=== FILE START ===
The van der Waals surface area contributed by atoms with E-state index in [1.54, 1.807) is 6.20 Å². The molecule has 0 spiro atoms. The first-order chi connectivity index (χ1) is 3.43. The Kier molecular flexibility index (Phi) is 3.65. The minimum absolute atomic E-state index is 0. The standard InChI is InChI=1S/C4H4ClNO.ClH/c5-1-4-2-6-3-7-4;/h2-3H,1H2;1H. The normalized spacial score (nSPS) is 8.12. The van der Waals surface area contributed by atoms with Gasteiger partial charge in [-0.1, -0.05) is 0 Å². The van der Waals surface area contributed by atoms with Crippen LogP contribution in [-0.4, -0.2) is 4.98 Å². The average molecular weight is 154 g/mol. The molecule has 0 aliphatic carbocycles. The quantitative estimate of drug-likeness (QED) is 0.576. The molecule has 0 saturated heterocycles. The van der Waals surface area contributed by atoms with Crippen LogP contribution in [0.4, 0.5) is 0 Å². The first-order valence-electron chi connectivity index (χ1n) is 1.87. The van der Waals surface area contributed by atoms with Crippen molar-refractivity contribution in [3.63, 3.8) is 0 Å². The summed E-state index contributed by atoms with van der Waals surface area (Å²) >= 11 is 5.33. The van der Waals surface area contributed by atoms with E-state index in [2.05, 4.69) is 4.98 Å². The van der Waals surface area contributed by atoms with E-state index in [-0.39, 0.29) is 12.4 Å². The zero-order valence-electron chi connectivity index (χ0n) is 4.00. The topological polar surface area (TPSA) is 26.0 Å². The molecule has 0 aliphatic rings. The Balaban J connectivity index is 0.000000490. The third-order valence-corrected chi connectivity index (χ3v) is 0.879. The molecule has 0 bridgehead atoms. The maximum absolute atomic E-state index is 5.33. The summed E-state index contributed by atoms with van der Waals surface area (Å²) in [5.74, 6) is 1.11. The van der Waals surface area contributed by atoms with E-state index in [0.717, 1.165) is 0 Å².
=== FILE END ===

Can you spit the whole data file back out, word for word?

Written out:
The van der Waals surface area contributed by atoms with E-state index in [1.54, 1.807) is 6.20 Å². The molecule has 0 spiro atoms. The first-order chi connectivity index (χ1) is 3.43. The Kier molecular flexibility index (Phi) is 3.65. The minimum absolute atomic E-state index is 0. The standard InChI is InChI=1S/C4H4ClNO.ClH/c5-1-4-2-6-3-7-4;/h2-3H,1H2;1H. The normalized spacial score (nSPS) is 8.12. The van der Waals surface area contributed by atoms with Gasteiger partial charge in [-0.1, -0.05) is 0 Å². The van der Waals surface area contributed by atoms with Crippen LogP contribution in [-0.4, -0.2) is 4.98 Å². The average molecular weight is 154 g/mol. The molecule has 0 aliphatic carbocycles. The quantitative estimate of drug-likeness (QED) is 0.576. The molecule has 0 saturated heterocycles. The van der Waals surface area contributed by atoms with Crippen LogP contribution in [0.4, 0.5) is 0 Å². The first-order valence-electron chi connectivity index (χ1n) is 1.87. The van der Waals surface area contributed by atoms with Crippen molar-refractivity contribution in [3.63, 3.8) is 0 Å². The summed E-state index contributed by atoms with van der Waals surface area (Å²) >= 11 is 5.33. The van der Waals surface area contributed by atoms with E-state index in [2.05, 4.69) is 4.98 Å². The van der Waals surface area contributed by atoms with E-state index in [-0.39, 0.29) is 12.4 Å². The zero-order valence-electron chi connectivity index (χ0n) is 4.00. The topological polar surface area (TPSA) is 26.0 Å². The molecule has 0 aliphatic rings. The Balaban J connectivity index is 0.000000490. The third-order valence-corrected chi connectivity index (χ3v) is 0.879. The molecule has 0 bridgehead atoms. The maximum absolute atomic E-state index is 5.33. The summed E-state index contributed by atoms with van der Waals surface area (Å²) in [5.74, 6) is 1.11. The van der Waals surface area contributed by atoms with E-state index in [0.717, 1.165) is 0 Å².